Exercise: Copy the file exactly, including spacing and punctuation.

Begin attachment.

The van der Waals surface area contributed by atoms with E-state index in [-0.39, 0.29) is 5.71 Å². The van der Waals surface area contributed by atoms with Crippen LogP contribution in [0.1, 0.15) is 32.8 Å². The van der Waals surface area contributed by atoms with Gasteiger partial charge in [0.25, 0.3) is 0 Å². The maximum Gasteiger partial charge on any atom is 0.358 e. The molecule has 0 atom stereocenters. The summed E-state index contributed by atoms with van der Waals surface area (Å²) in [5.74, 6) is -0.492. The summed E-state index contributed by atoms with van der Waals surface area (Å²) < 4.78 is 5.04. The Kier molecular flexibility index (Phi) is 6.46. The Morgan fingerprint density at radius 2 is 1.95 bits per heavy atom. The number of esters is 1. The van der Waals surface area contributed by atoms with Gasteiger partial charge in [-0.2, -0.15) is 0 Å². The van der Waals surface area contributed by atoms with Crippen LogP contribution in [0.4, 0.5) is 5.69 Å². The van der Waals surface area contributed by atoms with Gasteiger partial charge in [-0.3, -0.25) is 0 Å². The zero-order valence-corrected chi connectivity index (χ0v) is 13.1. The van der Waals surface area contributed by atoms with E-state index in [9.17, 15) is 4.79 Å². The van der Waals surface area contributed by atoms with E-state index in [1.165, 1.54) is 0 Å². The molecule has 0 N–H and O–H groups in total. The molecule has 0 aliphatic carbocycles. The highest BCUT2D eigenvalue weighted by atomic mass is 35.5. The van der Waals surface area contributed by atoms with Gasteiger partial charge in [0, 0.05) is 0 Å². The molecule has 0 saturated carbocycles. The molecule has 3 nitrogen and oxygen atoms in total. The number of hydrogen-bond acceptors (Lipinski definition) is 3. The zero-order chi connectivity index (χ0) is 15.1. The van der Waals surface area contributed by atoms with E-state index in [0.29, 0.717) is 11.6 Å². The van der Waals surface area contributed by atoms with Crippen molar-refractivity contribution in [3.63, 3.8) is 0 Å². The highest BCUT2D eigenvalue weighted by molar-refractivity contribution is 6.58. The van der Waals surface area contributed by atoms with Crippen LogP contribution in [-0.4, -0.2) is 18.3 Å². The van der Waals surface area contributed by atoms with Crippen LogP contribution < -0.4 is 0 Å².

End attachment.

The van der Waals surface area contributed by atoms with E-state index in [-0.39, 0.29) is 5.71 Å². The van der Waals surface area contributed by atoms with Crippen LogP contribution in [0.1, 0.15) is 32.8 Å². The van der Waals surface area contributed by atoms with Gasteiger partial charge in [0.25, 0.3) is 0 Å². The maximum Gasteiger partial charge on any atom is 0.358 e. The molecule has 0 atom stereocenters. The summed E-state index contributed by atoms with van der Waals surface area (Å²) in [5.74, 6) is -0.492. The summed E-state index contributed by atoms with van der Waals surface area (Å²) < 4.78 is 5.04. The Kier molecular flexibility index (Phi) is 6.46. The Morgan fingerprint density at radius 2 is 1.95 bits per heavy atom. The number of esters is 1. The van der Waals surface area contributed by atoms with Gasteiger partial charge in [-0.2, -0.15) is 0 Å². The van der Waals surface area contributed by atoms with Crippen LogP contribution in [0.4, 0.5) is 5.69 Å². The van der Waals surface area contributed by atoms with Gasteiger partial charge in [-0.3, -0.25) is 0 Å². The zero-order valence-corrected chi connectivity index (χ0v) is 13.1. The van der Waals surface area contributed by atoms with E-state index in [9.17, 15) is 4.79 Å². The van der Waals surface area contributed by atoms with E-state index in [1.165, 1.54) is 0 Å². The molecule has 0 N–H and O–H groups in total. The molecule has 0 aliphatic carbocycles. The highest BCUT2D eigenvalue weighted by atomic mass is 35.5. The van der Waals surface area contributed by atoms with Gasteiger partial charge in [0, 0.05) is 0 Å². The molecule has 0 saturated carbocycles. The molecule has 3 nitrogen and oxygen atoms in total. The number of hydrogen-bond acceptors (Lipinski definition) is 3. The zero-order chi connectivity index (χ0) is 15.1. The van der Waals surface area contributed by atoms with E-state index in [0.29, 0.717) is 11.6 Å². The van der Waals surface area contributed by atoms with Crippen molar-refractivity contribution in [3.63, 3.8) is 0 Å². The highest BCUT2D eigenvalue weighted by molar-refractivity contribution is 6.58. The van der Waals surface area contributed by atoms with Crippen LogP contribution in [-0.4, -0.2) is 18.3 Å². The van der Waals surface area contributed by atoms with Crippen LogP contribution < -0.4 is 0 Å².